|InfoVis.net>Magazine>message nº 5||Published 2000-08-01|
|También disponible en Español|
The digital magazine of InfoVis.net
In his recent book 'Designing Web Usability', Jakob Nielsen makes some interesting predictions already in the preface. A book indeed indispensable for everyone interested in Web Usability.
According to him, reading from computer screens will become as fast and easy as reading from a book from 2002 onwards for the high-end computers, becoming commonplace in all homes around 2007. Nowadays there already exist laboratory prototypes.
Regarding the Browsers, it's clear that the usefulness and ease of use of the existing ones is more than opinable; Nielsen considers that we'll have to wait until 2003 to have a really useful web user interface. More on this topic in a forthcoming article.
But not only the user interface matters. Currently the reading of a book is fundamentally a linear, sequential process, as when you hear an audio tape, that you have to fast forward entirely until you reach the next song. Nevertheless, reading hypertext is a random process, as is the listening of a compact disk.
Reading a hypertext document requires our decision to determine which parts we want to read; we have to devise a reading strategy we are not used to.
For this reason Nielsen believes that until 2001 we won't see well written hypertexts appearing regularly. Users won't be used to read hypertext with the same ease as they read 'normal' books before 2005.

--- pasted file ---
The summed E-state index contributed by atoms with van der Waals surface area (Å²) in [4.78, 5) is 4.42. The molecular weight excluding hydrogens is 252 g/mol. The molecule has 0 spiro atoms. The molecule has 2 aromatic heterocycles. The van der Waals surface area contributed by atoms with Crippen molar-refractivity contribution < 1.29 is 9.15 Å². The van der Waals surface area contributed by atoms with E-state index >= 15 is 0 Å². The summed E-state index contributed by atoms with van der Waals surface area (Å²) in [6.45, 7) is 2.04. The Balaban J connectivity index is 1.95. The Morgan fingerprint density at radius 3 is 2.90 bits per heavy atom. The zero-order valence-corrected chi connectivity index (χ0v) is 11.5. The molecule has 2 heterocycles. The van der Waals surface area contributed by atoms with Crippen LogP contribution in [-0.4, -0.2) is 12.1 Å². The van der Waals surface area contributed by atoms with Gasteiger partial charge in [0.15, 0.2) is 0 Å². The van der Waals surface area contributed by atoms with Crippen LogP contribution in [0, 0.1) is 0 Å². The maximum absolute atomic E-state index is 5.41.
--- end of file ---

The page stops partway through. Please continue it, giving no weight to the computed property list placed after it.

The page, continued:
In fact hypertext writing is not taught at school and it's not easy to find experienced people, nor many web sites devoted to this topic. At Eastgate you can find some resources on hypertext. Some of them are not very usable and some other are very experimental, but the majority are of interest.
Another non negligible problem is that of the bandwidth. Always according Nielsen's predictions, until 2003 it will continue being insufficient even for the advanced users. We won't have enough bandwidth until 2008.
All this scenario leads to the substitution of books by their electronic counterparts by 2007. An assertion that resembles more a provocation than a prediction. Nevertheless, taking into account the progress we have seen in the last years, we cannot discard it a priori.
In the meantime, we'll have to put up with the means we have and with following the evolution of those that, no doubt, will come (and perhaps we will contribute to create).
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